Supply Chain Metrics That Matter

Supply Chain Metrics

When it comes to your supply chain, there are often so many moving pieces that it’s dangerously easy to lose sight of the very details that can decide the long-term fate of your business. Which of these key performance indicators best illustrates the overall health of your supply chain is frequently up for debate and, quite likely, will change depending on who you ask. However, certain undeniable supply chain metrics tend to creep up now and again, thereby providing greater insight into just how essential they are in deciding the strategic direction of your supply chain. Here are some of the most important metrics to keep an eye on.

  • Total supply chain cost: It shouldn’t be a surprise that the total cost of your supply chain operation is a fundamental part of your strategy, regardless what type of supply chain you’re running. When set against your profits, market share and other metrics, your supply chain cost can, of course, be a determining factor in the current performance of your business but how it changes over time could indicate whether you need to re-evaluate or drastically update your strategy.
  • Cash to cash cycle time: This particular metric measures the average time it takes investment of funds or other resources to translate into tangible cash flow. Cash to cash cycle time — calculated through combining the days that sales are outstanding, the days’ supply inventory and the days that payables are outstanding — can help your business nail down its efficiency at managing assets and guide your decision-making process regarding future asset management.
  • Stock outs: When your business runs out of stock on a certain product, it can muck up your entire operation, leading to a loss of expenses. Even worse, the resulting delays can affect numerous aspects of your supply chain long after the initial stock out is resolved. Moreover, the customers will ultimately pay the price as well, meaning that a single stock out can wreak havoc on the customer experience.  
  • Fill rate: Your supply chain can be broken down countless different ways to measure its efficiency and effectiveness in meeting customers’ needs. However, this is one of the more fascinating ones. Your fill rate refers to the percentage of a single order that is fulfilled on the first shipment, and while this is also a solid way to boost customer satisfaction, this metric provides a substantive gaze behind the scenes at how smoothly your supply chain functions. If it’s plummeting or remaining stagnantly low, it may indicate a problem in your approach to transportation.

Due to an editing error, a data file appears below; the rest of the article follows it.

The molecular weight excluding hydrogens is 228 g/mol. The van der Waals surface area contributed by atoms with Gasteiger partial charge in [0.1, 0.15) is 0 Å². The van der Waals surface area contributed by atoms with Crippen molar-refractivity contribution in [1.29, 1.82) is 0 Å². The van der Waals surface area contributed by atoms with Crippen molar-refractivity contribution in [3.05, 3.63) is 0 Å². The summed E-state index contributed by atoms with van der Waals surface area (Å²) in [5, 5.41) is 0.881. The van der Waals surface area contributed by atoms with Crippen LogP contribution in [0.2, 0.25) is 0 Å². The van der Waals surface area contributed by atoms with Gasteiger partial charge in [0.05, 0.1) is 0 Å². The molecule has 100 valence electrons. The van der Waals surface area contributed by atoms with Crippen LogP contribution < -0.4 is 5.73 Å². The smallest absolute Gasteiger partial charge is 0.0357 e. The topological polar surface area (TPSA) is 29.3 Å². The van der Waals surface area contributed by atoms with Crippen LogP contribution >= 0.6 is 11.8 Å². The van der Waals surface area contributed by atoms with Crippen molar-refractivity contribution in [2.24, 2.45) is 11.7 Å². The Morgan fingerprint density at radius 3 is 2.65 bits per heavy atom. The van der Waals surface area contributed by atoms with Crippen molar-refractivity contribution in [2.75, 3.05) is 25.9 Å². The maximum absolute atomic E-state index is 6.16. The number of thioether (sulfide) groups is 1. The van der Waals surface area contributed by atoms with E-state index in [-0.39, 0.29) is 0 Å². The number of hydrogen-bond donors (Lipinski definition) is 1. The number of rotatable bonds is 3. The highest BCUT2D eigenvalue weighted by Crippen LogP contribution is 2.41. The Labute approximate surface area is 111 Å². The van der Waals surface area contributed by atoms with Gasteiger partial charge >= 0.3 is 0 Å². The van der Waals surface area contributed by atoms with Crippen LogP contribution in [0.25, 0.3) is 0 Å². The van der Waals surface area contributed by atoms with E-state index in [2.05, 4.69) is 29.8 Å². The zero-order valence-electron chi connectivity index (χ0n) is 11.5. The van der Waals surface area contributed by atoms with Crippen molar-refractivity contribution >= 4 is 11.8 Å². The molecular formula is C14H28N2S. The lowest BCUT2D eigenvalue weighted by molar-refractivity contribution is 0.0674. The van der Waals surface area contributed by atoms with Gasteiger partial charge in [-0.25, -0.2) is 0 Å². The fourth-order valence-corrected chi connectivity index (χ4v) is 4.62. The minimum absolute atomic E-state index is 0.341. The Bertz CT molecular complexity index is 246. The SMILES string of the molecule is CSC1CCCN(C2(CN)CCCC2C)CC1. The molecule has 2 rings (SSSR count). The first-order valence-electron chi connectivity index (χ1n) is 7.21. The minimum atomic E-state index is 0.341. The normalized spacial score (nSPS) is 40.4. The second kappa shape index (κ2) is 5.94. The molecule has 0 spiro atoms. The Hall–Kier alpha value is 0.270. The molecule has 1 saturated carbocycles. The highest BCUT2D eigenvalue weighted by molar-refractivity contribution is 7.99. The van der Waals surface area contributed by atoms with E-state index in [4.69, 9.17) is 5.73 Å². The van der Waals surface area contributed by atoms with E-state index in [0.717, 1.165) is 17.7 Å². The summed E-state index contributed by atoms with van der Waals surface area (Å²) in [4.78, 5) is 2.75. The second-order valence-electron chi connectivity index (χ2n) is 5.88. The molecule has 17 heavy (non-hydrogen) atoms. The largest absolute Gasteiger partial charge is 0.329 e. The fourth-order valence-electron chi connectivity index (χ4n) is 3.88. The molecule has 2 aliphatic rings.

• Perfect orders: Likewise, this customer-facing metric refers to those “perfect” orders that are accurately and completely fulfilled and are delivered within the promised timeframe. More than simply a sign of your supply chain’s health, it is a matter of following through on customer expectations. Sure, issues may creep up now and again, but for the most part, the majority of your orders — both with customers and even in your relationship with suppliers — should be flawless. If they’re not, this is definitely an area you should address as soon as possible.
  • Time: Of all the metrics you may either be tracking or considering adding to your repertoire, this is one that likely escaped your attention, despite its ubiquity in every aspect of your business. We’ve discussed cash to cash cycle time above, but lead time, shipping time and countless other aspects of your supply chain can have an adverse effect on your bottom line. We’re not necessarily saying you need to overhaul your entire supply chain, but the time it takes for various parts of the process to elapse is certainly worth watching.
  • Customer service: Because your business won’t last long without a devoted customer base, you need to place an emphasis on how well your customer service department performs on an ongoing basis. Fill rate and perfect orders (both described in detail above) are simply the tip of the iceberg. The intertwined relationship between supply and demand will dictate how you can adjust your business going forward, and always be on the lookout for customer feedback and satisfaction that may uncover a problem looming in your customer service system.

Enter the Metrics

No matter which metrics you ultimately decide are the most integral to your business model, we cannot stress enough the importance of keeping close watch on these key performance indicators. The retail space in particular is so teeming with tough competition, as both upstarts and veterans of the industry grapple with the ever-changing buying habits of modern consumers.

You simply cannot afford — both in terms of financial expense as well as the resources you invest in your business’s future — to turn a blind eye to what could very well be the best chance you have to steer your business into future success or course-correct it along the way.




Optimize Your eCommerce Supply Chain




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